For Immediate Release


Kirsten Stade (240) 247-0296

EPA CRIMINAL POLLUTION ENFORCEMENT CRATERING Referrals, Prosecutions, and Convictions Continue Freefall to Historic Lows

WASHINGTON - The chances of corporate polluters facing federal criminal prosecution are lower than at any time in a generation, and dropping further with each passing month, according to figures obtained by Public Employees for Environmental Responsibility (PEER).  By every measure of output, the U.S. Environmental Protection Agency’s criminal enforcement program is shriveling, with the lowest levels of production in more than 20 years.

Numbers reported by fiscal year from the Justice Department and EPA paint a bleak picture: 

  • EPA made only 166 referrals to the Justice Department for prosecution during 2018, the lowest total in 30 years and fewer than half the referrals made in 2012. The first seven months of 2019 have yielded only 102 referrals, setting a pace for a 25-year low;
  • The 78 pollution prosecutions filed in 2018 are the lowest since 1994, and only half of cases brought in 2013.  With only 36 cases filed in 2019, the projected 47 prosecutions represent an all-time low; and 
  • The 62 convictions won in 2018 were the lowest total since 1995, and less than half the number won in 2014.  With only 39 convictions more than halfway through 2019, this paltry conviction total does not signal a turnaround.

“These enforcement numbers are alarming and likely to get worse,” stated PEER Executive Director Tim Whitehouse, a former EPA enforcement attorney, explaining that the fewer referrals made this year, the lower prosecutions and convictions will be in future years.  “If pollution enforcement is viewed as a pipeline, under Trump the intake valve is being shut.”

EPA’s counter to these dismal numbers has been that its Criminal Investigation Division (CID) agents have increased the number of cases they have opened. But records that PEER obtained under the Freedom of Information Act indicate that CID opened only 126 cases during all of 2018.  Even if all those cases resulted in criminal referrals it would represent a further decline. The number of criminal cases opened in 2019 totaled only 63, hardly an upward trend.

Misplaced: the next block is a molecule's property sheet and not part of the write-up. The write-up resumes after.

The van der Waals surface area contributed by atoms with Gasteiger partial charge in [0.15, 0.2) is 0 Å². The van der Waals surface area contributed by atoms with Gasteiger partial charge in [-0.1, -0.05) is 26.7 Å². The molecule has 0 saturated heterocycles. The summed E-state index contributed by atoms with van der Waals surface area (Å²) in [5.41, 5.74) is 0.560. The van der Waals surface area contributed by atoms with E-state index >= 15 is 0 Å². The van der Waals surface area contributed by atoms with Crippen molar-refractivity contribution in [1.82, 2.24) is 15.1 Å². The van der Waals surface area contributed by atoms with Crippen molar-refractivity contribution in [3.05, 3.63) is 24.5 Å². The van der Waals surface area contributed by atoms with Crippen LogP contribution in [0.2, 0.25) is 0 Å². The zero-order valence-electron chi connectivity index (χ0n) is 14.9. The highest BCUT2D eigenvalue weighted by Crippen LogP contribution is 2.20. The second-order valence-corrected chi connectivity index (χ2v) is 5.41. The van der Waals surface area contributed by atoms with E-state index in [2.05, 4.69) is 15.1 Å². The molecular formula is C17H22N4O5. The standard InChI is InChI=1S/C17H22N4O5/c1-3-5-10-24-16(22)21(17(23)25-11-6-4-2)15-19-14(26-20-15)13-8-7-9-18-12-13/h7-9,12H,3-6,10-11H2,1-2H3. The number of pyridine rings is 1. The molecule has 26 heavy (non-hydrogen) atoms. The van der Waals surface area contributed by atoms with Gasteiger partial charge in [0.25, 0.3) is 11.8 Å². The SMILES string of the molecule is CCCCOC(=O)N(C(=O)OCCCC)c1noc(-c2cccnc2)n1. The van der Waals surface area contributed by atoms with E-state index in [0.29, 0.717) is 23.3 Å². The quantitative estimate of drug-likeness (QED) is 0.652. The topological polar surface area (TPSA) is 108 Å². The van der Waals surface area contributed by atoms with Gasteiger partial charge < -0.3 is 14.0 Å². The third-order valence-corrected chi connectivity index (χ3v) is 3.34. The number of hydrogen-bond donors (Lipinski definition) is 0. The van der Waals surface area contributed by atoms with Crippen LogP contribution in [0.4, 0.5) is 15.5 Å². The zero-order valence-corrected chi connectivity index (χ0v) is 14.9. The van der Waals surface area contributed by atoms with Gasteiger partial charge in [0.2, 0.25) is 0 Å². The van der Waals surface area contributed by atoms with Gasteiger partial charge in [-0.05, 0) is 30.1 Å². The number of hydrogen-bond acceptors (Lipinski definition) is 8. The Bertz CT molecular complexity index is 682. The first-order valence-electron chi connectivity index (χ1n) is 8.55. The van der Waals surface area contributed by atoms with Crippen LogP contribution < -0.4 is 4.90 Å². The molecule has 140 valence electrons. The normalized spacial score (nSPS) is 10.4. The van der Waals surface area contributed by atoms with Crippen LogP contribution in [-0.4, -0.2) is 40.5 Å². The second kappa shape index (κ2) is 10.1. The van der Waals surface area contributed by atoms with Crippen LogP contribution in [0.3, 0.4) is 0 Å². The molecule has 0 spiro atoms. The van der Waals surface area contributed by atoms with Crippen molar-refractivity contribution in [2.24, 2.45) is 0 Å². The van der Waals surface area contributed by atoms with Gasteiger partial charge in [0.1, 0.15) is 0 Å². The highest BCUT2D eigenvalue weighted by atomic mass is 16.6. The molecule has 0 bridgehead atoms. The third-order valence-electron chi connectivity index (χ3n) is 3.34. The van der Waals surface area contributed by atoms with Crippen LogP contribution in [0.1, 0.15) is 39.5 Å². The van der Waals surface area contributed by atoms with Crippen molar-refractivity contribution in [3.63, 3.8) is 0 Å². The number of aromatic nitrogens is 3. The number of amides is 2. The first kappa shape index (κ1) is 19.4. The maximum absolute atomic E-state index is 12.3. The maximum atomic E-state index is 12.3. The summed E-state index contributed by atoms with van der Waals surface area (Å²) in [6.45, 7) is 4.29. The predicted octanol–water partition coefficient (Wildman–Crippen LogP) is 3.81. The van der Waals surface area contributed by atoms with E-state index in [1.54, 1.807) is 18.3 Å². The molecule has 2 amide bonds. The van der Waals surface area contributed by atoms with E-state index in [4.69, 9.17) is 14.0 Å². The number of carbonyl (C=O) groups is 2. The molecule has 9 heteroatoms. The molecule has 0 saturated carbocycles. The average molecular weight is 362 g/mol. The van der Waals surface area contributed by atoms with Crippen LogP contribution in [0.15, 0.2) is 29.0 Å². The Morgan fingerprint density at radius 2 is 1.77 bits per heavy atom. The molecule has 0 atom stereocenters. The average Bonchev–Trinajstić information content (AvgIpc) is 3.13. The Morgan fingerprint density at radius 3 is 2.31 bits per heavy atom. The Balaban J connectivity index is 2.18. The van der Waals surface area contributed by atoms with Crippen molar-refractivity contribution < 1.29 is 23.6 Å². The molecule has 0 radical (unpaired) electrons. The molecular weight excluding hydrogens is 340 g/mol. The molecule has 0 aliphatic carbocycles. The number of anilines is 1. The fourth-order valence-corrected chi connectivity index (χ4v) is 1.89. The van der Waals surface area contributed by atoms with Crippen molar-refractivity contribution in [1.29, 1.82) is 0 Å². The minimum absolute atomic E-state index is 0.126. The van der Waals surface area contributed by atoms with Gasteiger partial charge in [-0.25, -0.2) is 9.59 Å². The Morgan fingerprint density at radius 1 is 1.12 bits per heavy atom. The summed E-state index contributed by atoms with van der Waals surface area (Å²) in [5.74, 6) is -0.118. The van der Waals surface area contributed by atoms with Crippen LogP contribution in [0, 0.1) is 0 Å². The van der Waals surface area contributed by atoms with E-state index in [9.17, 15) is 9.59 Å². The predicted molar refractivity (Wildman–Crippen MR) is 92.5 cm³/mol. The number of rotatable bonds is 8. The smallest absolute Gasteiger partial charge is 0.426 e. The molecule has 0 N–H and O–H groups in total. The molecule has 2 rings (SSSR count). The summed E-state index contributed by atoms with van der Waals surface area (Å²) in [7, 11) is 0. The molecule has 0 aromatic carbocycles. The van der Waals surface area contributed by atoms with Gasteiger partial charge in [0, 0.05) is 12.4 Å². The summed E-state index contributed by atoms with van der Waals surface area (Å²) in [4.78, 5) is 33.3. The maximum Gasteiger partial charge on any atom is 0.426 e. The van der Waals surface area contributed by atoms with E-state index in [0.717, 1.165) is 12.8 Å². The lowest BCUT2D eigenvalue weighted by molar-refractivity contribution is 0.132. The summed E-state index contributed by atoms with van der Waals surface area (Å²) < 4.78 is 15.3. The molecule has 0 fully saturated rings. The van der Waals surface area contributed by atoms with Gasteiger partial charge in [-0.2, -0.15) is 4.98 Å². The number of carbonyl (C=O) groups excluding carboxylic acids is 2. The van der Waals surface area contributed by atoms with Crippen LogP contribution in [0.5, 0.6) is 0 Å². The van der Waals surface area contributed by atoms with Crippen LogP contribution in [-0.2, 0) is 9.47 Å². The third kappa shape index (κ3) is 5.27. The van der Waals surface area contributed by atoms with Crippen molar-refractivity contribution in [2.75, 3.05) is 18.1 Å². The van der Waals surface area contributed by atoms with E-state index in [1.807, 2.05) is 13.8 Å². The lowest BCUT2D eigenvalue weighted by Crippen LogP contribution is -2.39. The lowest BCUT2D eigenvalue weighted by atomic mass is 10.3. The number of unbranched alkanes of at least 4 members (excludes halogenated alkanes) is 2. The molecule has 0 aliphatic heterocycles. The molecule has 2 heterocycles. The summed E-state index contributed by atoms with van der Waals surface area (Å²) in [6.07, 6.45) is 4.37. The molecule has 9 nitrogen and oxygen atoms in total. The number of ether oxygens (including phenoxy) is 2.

“The first two years of the Trump presidency reflect a pollution enforcement nosedive,” added PEER Science Policy Director Kyla Bennett, a scientist and attorney formerly with EPA, pointing out that the number of CID agents is still well below the 200 threshold that Congress set in the U.S. Pollution Prosecution Act of 1990. “Not only are there fewer pollution cops on the beat but, under new policies, Trump appointees make the call on whether criminal cases go forward, meaning that corporate friends of this administration carry a ‘Get Out of Jail Free’ card in their back pockets.” 


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Public Employees for Environmental Responsibility (PEER) is a national alliance of local state and federal resource professionals. PEER's environmental work is solely directed by the needs of its members. As a consequence, we have the distinct honor of serving resource professionals who daily cast profiles in courage in cubicles across the country.

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